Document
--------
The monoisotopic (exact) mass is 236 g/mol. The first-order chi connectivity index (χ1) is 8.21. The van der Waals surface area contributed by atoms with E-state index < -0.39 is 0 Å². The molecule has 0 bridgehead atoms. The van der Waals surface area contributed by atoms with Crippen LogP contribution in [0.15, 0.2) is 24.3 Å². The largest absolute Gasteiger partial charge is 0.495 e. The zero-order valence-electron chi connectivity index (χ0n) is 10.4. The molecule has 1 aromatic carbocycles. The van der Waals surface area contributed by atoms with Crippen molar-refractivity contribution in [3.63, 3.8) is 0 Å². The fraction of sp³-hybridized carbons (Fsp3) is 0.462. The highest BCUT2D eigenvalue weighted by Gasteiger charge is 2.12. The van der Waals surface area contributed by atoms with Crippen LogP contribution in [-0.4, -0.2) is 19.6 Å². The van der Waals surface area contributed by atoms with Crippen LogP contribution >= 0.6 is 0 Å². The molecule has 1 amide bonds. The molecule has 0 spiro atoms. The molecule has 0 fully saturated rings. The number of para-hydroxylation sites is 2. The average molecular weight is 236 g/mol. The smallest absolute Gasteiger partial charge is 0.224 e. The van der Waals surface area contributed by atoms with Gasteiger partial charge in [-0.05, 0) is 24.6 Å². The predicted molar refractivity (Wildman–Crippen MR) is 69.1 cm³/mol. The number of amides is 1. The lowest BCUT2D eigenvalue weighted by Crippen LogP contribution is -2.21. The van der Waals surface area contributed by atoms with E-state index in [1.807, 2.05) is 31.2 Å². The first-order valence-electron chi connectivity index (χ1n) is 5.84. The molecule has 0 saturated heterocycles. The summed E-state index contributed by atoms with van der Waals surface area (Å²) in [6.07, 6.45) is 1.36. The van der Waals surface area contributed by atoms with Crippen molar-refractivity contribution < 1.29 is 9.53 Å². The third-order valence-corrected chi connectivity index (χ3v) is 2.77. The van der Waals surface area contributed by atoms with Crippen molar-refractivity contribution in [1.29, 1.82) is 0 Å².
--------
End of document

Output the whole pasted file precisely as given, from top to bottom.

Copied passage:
The monoisotopic (exact) mass is 236 g/mol. The first-order chi connectivity index (χ1) is 8.21. The van der Waals surface area contributed by atoms with E-state index < -0.39 is 0 Å². The molecule has 0 bridgehead atoms. The van der Waals surface area contributed by atoms with Crippen LogP contribution in [0.15, 0.2) is 24.3 Å². The largest absolute Gasteiger partial charge is 0.495 e. The zero-order valence-electron chi connectivity index (χ0n) is 10.4. The molecule has 1 aromatic carbocycles. The van der Waals surface area contributed by atoms with Crippen molar-refractivity contribution in [3.63, 3.8) is 0 Å². The fraction of sp³-hybridized carbons (Fsp3) is 0.462. The highest BCUT2D eigenvalue weighted by Gasteiger charge is 2.12. The van der Waals surface area contributed by atoms with Crippen LogP contribution in [-0.4, -0.2) is 19.6 Å². The van der Waals surface area contributed by atoms with Crippen LogP contribution >= 0.6 is 0 Å². The molecule has 1 amide bonds. The molecule has 0 spiro atoms. The molecule has 0 fully saturated rings. The number of para-hydroxylation sites is 2. The average molecular weight is 236 g/mol. The smallest absolute Gasteiger partial charge is 0.224 e. The van der Waals surface area contributed by atoms with Gasteiger partial charge in [-0.05, 0) is 24.6 Å². The predicted molar refractivity (Wildman–Crippen MR) is 69.1 cm³/mol. The number of amides is 1. The lowest BCUT2D eigenvalue weighted by Crippen LogP contribution is -2.21. The van der Waals surface area contributed by atoms with E-state index in [1.807, 2.05) is 31.2 Å². The first-order valence-electron chi connectivity index (χ1n) is 5.84. The molecule has 0 saturated heterocycles. The summed E-state index contributed by atoms with van der Waals surface area (Å²) in [6.07, 6.45) is 1.36. The van der Waals surface area contributed by atoms with Crippen molar-refractivity contribution < 1.29 is 9.53 Å². The third-order valence-corrected chi connectivity index (χ3v) is 2.77. The van der Waals surface area contributed by atoms with Crippen molar-refractivity contribution in [1.29, 1.82) is 0 Å².